Given that all subsequent Saabs were built on platforms shared with other brands, the Saab 900 may well be considered the last “true” Saab. It represents the culmination of the classic Saab style, with its swept-back windshield, fastback, giant hatch and longitudinal engine orientation. No wonder that this one is in such great shape still; lovers of these cars know there will never be a true replacement for them.
I spotted this 900 in the same parking lot where I found its 9-4X relative not too long ago. While it’s a very similar car to the 1992 900S that Jim Grey showed us last year, this pristine Saab was just too perfect to pass up. Whereas the boxier 9000 was somewhat of a design departure for Saab, the 900’s design was a direct evolution of styling that dated back to the Saab 99 of in 1968, and even hints at the original Saab 92 of 1949. Left largely unchanged over its relatively long sixteen-years (1979-1994), the “Classic 900”, as it’s come to be known, helped expand Saab’s loyal owner base in the U.S.
Unlike Jim Grey’s 900S, this example is a simpler base-model 900. Its combination of headlight washers, driver’s side airbag, and 24-spoke wheel covers lead me to say with confidence that this is a 1991. The “16-Valve” trunk badge identifies the naturally-aspirated 2.1L under the hood.
In his recent sighting of an earlier-model 900, Paul commented on how rare these “Classic” 900s are becoming. That’s certainly the case where I live. However, one of the things that I’ve noticed over the years is that Saab owners tend to hold on to their cars for a long time and take care of them. I have a strong feeling that this 900 is a one-owner car, based on some observations.
First of all, its female driver appeared old enough to have had a driver’s license in 1991. It also features one of the green Massachusetts license plates, which were last issued in the previous millennium. Finally, there’s its vintage-looking “Shaw Saab” dealer badge on the rear. Shaw Saab was located about two miles up the road from where I found this car; it’s now Herb Chambers Lexus. I could be wrong, but there’s no doubt that this 900 is in loving hands, and will hopefully grace our streets for many more years.
Related reading: 1971 Saab 99 CC Saab: The Eulogy (History)
I cannot look at one of these without reliving my brief but torrid love affair with a black Saab Turbo in 1985. I test drove one and was completely smitten. Unfortunately, it proved to be a few thou beyond my modest means as a newly graduated lawyer. I still remember the literature telling me that “only idiots use red lighting for instruments. We make aircraft and know that red lighting does you no good in traffic conditions, green is much more visable.” Or something like that.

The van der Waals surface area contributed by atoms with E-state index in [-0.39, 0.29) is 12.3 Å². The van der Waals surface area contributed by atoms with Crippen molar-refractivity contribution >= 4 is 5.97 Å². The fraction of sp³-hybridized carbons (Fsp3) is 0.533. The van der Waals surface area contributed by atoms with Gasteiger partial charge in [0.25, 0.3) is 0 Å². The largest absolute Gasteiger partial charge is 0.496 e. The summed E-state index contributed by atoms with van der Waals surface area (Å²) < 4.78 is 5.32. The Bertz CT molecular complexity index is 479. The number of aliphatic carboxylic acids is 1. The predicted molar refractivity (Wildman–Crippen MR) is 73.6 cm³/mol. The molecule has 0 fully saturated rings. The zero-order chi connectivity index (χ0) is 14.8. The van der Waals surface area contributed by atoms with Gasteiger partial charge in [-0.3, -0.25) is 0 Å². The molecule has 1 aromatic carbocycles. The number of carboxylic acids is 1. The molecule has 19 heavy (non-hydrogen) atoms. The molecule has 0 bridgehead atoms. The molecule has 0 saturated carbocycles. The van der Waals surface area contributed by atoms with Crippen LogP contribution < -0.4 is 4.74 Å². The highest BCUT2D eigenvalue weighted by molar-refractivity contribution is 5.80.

I remember two of SAAB’s advertising slogan’s from back in the days of my youth in the UK.
One was; “Go Swift………Go Safe………Go…….SAAB”
About as perfect as you can get.
Then, after what seemed like decades of the above they switched to:
“SAAB……..nothing on Earth comes close”
which was playing up their aeronautical heritage with visuals of their Viggen (sp?) fighter prominent in the ads.
Probably particularly memorable to me because this was during the formative era of my life but I think I have never seen better advertising slogans than those.
I was enjoying this CC…until “the green Massachusetts license plates…were last issued in 1987”. A common myth! The green plates were actually issued until 1993 or so, and the stock took until 1997 to run out for good (fleet vehicles and pickups)!
The confusion stems from the fact that the Spirit of America base was introduced in 1987. However, it was not initially used for normal passenger issues – only for vanity and extra-cost “reserve” plates. ALL normal passenger plates were green until some time in 1993.
It was September 1993. I got one of the last ones. One, because after the green plates, all subsequent Mass. registrations required both front and rear plates.
MT beat me to it this time. While the Spirit of America plates were first introduced in 1987, they were used only for specialized types of plates at first (e.g., commerical, handicapped, vanity, reserved, etc.). Green-on-whites continued to be used for all regular passenger car series plates until around 1993 or 1994, and the last of the stock of the green-on-whites wasn’t completely exhausted until around 1997. See also discussion under the following posts:
When this car was new in 1991, every single vehicle in the state with a regular passenger car series plate had a green-on-white plate.
Brendan wrote “last millennium”…I think we can all agree that’s true.
Looks like Brendan corrected it. Thanks!
Saw one on a flat bed yesterday. Same color, too.
I owned an ’88 900 S 16-valve sedan for about six months in 2003. It was somewhat of a heap, despite only having 100k miles, but I loved it anyway.
I can’t decide which year I love the most. 1988s got better brakes from the 9000, 1989s lost the seatbelt warning squawk (a negative in my book) and Turbo sedan option. But the 1990s got ABS and an airbag, but 1991s, while losing the chrome trim, got headlight washers, the 9000’s seats (maybe only with the power option) and fourteen more, much needed horses. The ’92s and ’93s got gauges which were not as nice to look at, also. The gearboxes were also improved in 1991.
I prefer the two and four door sedan versions of the 900, as I feel like the whole hatchback design is played out and doesn’t fit the car as much as the three box design. Make mine a 1990 sedan, I guess, and I’ll swap in the old seatbelt buzzer. I don’t mind the naturally aspirated engines one bit.